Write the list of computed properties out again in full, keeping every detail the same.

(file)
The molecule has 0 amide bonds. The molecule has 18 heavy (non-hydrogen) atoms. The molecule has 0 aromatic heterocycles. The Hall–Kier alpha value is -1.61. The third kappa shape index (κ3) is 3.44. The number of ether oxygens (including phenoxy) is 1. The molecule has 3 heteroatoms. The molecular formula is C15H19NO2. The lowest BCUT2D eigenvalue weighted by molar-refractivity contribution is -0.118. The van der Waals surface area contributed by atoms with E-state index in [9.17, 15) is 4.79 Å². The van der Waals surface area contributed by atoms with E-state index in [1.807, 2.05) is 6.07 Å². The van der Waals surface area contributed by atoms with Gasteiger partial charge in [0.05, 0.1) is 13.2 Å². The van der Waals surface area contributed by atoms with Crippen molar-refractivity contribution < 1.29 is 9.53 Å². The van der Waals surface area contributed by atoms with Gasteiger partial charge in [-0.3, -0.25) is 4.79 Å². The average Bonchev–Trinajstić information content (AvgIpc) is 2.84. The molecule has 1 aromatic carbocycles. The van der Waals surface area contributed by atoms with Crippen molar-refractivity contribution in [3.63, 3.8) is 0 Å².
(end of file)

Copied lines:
The molecule has 0 amide bonds. The molecule has 18 heavy (non-hydrogen) atoms. The molecule has 0 aromatic heterocycles. The Hall–Kier alpha value is -1.61. The third kappa shape index (κ3) is 3.44. The number of ether oxygens (including phenoxy) is 1. The molecule has 3 heteroatoms. The molecular formula is C15H19NO2. The lowest BCUT2D eigenvalue weighted by molar-refractivity contribution is -0.118. The van der Waals surface area contributed by atoms with E-state index in [9.17, 15) is 4.79 Å². The van der Waals surface area contributed by atoms with E-state index in [1.807, 2.05) is 6.07 Å². The van der Waals surface area contributed by atoms with Gasteiger partial charge in [0.05, 0.1) is 13.2 Å². The van der Waals surface area contributed by atoms with Crippen molar-refractivity contribution < 1.29 is 9.53 Å². The van der Waals surface area contributed by atoms with Gasteiger partial charge in [-0.3, -0.25) is 4.79 Å². The average Bonchev–Trinajstić information content (AvgIpc) is 2.84. The molecule has 1 aromatic carbocycles. The van der Waals surface area contributed by atoms with Crippen molar-refractivity contribution in [3.63, 3.8) is 0 Å².